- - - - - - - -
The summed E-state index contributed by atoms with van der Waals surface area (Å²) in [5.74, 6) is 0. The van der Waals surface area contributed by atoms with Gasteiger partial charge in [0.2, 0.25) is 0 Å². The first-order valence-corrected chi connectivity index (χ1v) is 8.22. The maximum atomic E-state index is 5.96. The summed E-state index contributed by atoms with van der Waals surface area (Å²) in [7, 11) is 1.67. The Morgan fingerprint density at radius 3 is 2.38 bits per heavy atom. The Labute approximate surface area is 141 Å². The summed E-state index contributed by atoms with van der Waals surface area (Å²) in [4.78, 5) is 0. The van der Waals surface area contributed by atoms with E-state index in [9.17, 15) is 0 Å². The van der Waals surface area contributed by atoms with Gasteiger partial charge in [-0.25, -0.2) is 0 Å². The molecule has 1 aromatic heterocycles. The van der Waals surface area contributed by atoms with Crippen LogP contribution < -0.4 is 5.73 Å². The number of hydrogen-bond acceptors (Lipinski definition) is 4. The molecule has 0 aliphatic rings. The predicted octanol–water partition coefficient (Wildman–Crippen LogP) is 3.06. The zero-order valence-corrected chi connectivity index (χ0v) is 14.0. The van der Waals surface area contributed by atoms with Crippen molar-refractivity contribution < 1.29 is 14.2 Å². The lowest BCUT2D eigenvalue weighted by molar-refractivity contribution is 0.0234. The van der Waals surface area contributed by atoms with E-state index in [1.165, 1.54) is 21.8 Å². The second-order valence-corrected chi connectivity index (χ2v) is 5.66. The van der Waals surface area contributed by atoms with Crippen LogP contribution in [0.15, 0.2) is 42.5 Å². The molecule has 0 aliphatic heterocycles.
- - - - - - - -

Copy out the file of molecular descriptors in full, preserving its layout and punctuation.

The summed E-state index contributed by atoms with van der Waals surface area (Å²) in [5.74, 6) is 0. The van der Waals surface area contributed by atoms with Gasteiger partial charge in [0.2, 0.25) is 0 Å². The first-order valence-corrected chi connectivity index (χ1v) is 8.22. The maximum atomic E-state index is 5.96. The summed E-state index contributed by atoms with van der Waals surface area (Å²) in [7, 11) is 1.67. The Morgan fingerprint density at radius 3 is 2.38 bits per heavy atom. The Labute approximate surface area is 141 Å². The summed E-state index contributed by atoms with van der Waals surface area (Å²) in [4.78, 5) is 0. The van der Waals surface area contributed by atoms with E-state index in [9.17, 15) is 0 Å². The van der Waals surface area contributed by atoms with Gasteiger partial charge in [-0.25, -0.2) is 0 Å². The molecule has 1 aromatic heterocycles. The van der Waals surface area contributed by atoms with Crippen LogP contribution < -0.4 is 5.73 Å². The number of hydrogen-bond acceptors (Lipinski definition) is 4. The molecule has 0 aliphatic rings. The predicted octanol–water partition coefficient (Wildman–Crippen LogP) is 3.06. The zero-order valence-corrected chi connectivity index (χ0v) is 14.0. The van der Waals surface area contributed by atoms with Crippen molar-refractivity contribution < 1.29 is 14.2 Å². The lowest BCUT2D eigenvalue weighted by molar-refractivity contribution is 0.0234. The van der Waals surface area contributed by atoms with E-state index in [1.165, 1.54) is 21.8 Å². The second-order valence-corrected chi connectivity index (χ2v) is 5.66. The van der Waals surface area contributed by atoms with Crippen LogP contribution in [0.15, 0.2) is 42.5 Å². The molecule has 0 aliphatic heterocycles.